1825 - Factory Workers’ Terraces

 

 

 

In the 19th century row upon row of identical terraces were built to provide cheap workers' housing, Many of these were 'back to back', split in two along their length so that the door and only windows were at the front. At intervals tunnels ran through between adjoining streets. Having three walls in common saved on bricks and labour costs but it also meant the houses were claustro­phobic and lacking in light and ventilation. There was no space for a bathroom or even a proper kitchen with running water. Washing was hung out in the street amid the factory smoke, and there were grim blocks of outside toilets shared by everyone. But not all industrialists were content to turn a blind eye to the con­ditions in which their employees lived. The more en­lightened ones built model communities for workers, where standards of accommodation were high and rents were fair. Their motives were practical as well as philan­thropic. The slums bred diseases; illness resulted in absenteeism; without hands to operate them, machines fell silent and profits tumbled. Clean, comfortable housing, it was hoped, would encourage a healthy and industrious workforce and in this respect many of the more caring employers found they made a handsome return on their investment.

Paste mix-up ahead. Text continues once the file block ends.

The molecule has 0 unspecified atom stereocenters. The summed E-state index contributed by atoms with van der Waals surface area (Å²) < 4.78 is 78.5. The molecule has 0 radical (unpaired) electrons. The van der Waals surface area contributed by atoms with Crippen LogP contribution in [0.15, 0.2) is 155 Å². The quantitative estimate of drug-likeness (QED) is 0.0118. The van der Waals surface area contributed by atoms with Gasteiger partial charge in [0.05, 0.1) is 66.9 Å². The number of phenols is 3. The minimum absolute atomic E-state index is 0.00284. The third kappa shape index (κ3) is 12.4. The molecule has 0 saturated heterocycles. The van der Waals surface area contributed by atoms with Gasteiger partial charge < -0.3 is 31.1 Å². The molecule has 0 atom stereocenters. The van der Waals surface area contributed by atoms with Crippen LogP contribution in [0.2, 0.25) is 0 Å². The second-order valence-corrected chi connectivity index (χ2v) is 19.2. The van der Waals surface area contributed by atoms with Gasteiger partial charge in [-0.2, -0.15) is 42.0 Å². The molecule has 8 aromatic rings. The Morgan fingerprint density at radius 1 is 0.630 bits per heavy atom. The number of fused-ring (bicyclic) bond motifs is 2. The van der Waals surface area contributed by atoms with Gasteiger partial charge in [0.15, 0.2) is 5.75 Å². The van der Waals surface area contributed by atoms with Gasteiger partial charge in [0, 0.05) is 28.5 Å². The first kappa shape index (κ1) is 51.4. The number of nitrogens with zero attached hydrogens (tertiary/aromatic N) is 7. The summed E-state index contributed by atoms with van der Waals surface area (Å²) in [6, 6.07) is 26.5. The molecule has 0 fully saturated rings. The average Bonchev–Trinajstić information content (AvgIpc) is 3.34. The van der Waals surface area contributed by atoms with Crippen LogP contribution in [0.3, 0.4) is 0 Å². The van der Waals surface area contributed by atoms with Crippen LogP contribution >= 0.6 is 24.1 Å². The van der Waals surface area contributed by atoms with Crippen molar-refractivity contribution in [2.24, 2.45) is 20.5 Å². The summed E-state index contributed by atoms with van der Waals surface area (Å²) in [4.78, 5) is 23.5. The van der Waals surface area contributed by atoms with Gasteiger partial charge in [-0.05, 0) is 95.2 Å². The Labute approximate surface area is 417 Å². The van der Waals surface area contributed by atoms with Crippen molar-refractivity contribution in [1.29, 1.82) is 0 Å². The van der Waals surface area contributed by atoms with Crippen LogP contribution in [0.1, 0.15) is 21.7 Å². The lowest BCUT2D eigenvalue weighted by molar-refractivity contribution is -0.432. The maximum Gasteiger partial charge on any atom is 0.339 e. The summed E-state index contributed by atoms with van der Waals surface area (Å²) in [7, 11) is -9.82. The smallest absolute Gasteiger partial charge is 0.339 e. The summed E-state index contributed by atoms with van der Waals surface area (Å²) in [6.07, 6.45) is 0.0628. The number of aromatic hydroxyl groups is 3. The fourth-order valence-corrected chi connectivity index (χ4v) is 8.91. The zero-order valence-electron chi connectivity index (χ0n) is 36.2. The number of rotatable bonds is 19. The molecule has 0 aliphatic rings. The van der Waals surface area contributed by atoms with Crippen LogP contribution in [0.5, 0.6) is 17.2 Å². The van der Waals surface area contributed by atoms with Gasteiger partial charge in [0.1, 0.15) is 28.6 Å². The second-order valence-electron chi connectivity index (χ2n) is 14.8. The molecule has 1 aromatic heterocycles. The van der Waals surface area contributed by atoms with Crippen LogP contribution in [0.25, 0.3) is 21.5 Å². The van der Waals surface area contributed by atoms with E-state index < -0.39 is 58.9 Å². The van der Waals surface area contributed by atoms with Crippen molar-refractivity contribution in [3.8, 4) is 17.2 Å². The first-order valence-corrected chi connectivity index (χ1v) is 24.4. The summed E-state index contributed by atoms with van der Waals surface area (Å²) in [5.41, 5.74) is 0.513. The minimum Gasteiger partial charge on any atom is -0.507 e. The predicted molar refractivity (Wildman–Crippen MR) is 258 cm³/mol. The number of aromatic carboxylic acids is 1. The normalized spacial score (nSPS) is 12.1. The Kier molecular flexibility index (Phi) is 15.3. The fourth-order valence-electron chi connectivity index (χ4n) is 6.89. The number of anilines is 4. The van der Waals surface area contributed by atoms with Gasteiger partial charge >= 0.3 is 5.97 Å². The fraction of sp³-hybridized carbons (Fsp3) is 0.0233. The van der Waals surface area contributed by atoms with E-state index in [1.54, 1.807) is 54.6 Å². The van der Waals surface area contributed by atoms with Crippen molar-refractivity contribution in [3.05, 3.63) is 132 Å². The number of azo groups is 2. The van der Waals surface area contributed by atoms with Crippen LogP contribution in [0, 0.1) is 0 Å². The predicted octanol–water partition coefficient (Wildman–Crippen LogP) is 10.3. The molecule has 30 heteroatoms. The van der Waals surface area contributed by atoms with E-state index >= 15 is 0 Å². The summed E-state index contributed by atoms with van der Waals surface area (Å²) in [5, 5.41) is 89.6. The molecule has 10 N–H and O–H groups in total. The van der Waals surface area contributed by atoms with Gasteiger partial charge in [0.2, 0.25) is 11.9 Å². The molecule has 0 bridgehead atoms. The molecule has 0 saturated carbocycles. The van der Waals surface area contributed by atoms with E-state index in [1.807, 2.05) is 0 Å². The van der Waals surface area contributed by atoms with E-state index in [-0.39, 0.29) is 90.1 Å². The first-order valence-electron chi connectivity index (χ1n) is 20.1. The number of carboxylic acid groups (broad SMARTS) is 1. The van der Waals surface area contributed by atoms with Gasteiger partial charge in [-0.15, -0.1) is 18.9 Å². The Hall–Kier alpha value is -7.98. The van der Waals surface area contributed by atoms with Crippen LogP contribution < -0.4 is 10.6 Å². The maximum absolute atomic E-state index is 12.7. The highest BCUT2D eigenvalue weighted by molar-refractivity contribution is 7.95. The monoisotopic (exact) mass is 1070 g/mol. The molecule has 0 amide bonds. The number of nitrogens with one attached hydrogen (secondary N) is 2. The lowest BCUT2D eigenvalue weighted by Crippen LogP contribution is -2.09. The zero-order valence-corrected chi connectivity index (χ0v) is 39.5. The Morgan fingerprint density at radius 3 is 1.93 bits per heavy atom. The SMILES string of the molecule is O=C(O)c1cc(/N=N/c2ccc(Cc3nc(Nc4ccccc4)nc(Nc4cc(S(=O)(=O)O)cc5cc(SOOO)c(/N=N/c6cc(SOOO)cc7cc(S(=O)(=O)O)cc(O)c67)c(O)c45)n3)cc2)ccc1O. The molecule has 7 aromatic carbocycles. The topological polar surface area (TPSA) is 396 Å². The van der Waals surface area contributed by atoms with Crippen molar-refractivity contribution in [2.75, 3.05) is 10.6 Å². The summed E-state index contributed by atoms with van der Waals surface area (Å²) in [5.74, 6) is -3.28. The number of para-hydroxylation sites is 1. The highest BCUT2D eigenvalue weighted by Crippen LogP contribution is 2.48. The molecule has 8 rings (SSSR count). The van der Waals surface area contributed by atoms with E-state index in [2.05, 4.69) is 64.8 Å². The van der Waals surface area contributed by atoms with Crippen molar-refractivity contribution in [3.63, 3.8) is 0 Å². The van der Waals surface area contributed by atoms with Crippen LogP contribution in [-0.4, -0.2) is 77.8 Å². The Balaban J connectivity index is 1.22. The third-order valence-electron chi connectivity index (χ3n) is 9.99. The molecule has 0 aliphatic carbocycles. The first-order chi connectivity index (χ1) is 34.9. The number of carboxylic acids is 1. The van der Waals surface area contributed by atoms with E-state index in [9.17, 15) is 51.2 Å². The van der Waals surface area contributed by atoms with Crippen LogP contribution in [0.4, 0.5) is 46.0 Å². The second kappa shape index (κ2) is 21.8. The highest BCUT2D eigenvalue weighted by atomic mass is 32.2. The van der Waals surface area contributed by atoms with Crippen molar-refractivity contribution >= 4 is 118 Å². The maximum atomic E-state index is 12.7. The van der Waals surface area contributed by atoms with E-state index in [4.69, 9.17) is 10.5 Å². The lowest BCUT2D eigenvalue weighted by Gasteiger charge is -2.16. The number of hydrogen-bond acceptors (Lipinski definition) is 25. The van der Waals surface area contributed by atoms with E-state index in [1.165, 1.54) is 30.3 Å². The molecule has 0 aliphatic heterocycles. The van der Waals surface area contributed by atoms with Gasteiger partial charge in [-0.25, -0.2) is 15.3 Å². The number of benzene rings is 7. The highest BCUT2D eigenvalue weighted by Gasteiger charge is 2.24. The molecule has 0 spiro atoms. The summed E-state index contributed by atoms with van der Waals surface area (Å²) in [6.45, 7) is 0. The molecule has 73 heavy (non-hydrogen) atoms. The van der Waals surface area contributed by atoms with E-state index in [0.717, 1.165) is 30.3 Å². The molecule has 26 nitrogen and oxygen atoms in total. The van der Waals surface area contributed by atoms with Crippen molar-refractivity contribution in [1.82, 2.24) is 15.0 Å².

1800 - Industrialist’s Mansion

1900 - Suburban Semi